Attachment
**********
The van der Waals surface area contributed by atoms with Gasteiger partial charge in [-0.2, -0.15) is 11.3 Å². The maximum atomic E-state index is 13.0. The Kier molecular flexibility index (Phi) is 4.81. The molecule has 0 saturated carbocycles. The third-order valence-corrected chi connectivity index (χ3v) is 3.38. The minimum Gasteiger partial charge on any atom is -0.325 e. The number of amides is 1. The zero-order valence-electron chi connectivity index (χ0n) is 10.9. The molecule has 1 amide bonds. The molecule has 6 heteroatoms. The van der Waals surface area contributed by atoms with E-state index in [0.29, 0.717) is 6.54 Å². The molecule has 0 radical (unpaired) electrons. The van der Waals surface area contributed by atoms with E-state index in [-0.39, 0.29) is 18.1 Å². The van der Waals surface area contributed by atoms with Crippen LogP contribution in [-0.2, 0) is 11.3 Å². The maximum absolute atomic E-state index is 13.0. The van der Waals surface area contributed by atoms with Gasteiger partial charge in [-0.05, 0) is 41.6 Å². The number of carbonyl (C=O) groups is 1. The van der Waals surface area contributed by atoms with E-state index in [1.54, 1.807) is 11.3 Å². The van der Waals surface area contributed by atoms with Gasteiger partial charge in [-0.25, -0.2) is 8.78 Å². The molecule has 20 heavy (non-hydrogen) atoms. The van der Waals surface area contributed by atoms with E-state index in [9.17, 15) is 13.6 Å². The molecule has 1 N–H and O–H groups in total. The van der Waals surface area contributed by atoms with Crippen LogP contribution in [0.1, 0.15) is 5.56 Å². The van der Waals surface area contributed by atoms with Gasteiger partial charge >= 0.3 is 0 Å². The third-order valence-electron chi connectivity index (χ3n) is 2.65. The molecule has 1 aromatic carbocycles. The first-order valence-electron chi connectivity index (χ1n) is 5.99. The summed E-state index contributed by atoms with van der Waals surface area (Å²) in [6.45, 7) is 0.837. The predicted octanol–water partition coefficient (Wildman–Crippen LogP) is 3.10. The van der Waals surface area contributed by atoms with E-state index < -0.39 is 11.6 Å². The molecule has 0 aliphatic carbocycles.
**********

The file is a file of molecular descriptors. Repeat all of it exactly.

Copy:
The van der Waals surface area contributed by atoms with Gasteiger partial charge in [-0.2, -0.15) is 11.3 Å². The maximum atomic E-state index is 13.0. The Kier molecular flexibility index (Phi) is 4.81. The molecule has 0 saturated carbocycles. The third-order valence-corrected chi connectivity index (χ3v) is 3.38. The minimum Gasteiger partial charge on any atom is -0.325 e. The number of amides is 1. The zero-order valence-electron chi connectivity index (χ0n) is 10.9. The molecule has 1 amide bonds. The molecule has 6 heteroatoms. The van der Waals surface area contributed by atoms with E-state index in [0.29, 0.717) is 6.54 Å². The molecule has 0 radical (unpaired) electrons. The van der Waals surface area contributed by atoms with E-state index in [-0.39, 0.29) is 18.1 Å². The van der Waals surface area contributed by atoms with Crippen LogP contribution in [-0.2, 0) is 11.3 Å². The maximum absolute atomic E-state index is 13.0. The van der Waals surface area contributed by atoms with Gasteiger partial charge in [-0.05, 0) is 41.6 Å². The number of carbonyl (C=O) groups is 1. The van der Waals surface area contributed by atoms with E-state index in [1.54, 1.807) is 11.3 Å². The van der Waals surface area contributed by atoms with Gasteiger partial charge in [-0.25, -0.2) is 8.78 Å². The molecule has 20 heavy (non-hydrogen) atoms. The van der Waals surface area contributed by atoms with E-state index in [9.17, 15) is 13.6 Å². The molecule has 1 N–H and O–H groups in total. The van der Waals surface area contributed by atoms with Crippen LogP contribution in [0.1, 0.15) is 5.56 Å². The van der Waals surface area contributed by atoms with Gasteiger partial charge >= 0.3 is 0 Å². The third-order valence-electron chi connectivity index (χ3n) is 2.65. The molecule has 1 aromatic carbocycles. The first-order valence-electron chi connectivity index (χ1n) is 5.99. The summed E-state index contributed by atoms with van der Waals surface area (Å²) in [6.45, 7) is 0.837. The predicted octanol–water partition coefficient (Wildman–Crippen LogP) is 3.10. The van der Waals surface area contributed by atoms with E-state index < -0.39 is 11.6 Å². The molecule has 0 aliphatic carbocycles.